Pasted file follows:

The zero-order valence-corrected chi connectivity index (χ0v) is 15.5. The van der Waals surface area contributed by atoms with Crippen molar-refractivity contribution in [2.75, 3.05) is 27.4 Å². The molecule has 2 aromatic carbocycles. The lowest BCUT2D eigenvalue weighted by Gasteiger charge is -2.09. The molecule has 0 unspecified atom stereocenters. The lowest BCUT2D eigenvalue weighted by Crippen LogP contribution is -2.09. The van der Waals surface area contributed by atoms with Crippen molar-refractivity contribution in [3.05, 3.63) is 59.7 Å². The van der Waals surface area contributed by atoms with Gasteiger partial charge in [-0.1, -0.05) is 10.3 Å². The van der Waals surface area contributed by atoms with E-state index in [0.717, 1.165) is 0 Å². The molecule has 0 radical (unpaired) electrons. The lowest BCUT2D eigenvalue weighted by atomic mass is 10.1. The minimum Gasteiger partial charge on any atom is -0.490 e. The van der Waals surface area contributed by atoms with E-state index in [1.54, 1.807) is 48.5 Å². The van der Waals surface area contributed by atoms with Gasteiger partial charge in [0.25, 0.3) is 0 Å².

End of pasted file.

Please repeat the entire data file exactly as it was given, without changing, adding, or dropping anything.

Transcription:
The zero-order valence-corrected chi connectivity index (χ0v) is 15.5. The van der Waals surface area contributed by atoms with Crippen molar-refractivity contribution in [2.75, 3.05) is 27.4 Å². The molecule has 2 aromatic carbocycles. The lowest BCUT2D eigenvalue weighted by Gasteiger charge is -2.09. The molecule has 0 unspecified atom stereocenters. The lowest BCUT2D eigenvalue weighted by Crippen LogP contribution is -2.09. The van der Waals surface area contributed by atoms with Crippen molar-refractivity contribution in [3.05, 3.63) is 59.7 Å². The van der Waals surface area contributed by atoms with Gasteiger partial charge in [-0.1, -0.05) is 10.3 Å². The van der Waals surface area contributed by atoms with E-state index in [0.717, 1.165) is 0 Å². The molecule has 0 radical (unpaired) electrons. The lowest BCUT2D eigenvalue weighted by atomic mass is 10.1. The minimum Gasteiger partial charge on any atom is -0.490 e. The van der Waals surface area contributed by atoms with E-state index in [1.54, 1.807) is 48.5 Å². The van der Waals surface area contributed by atoms with Gasteiger partial charge in [0.25, 0.3) is 0 Å².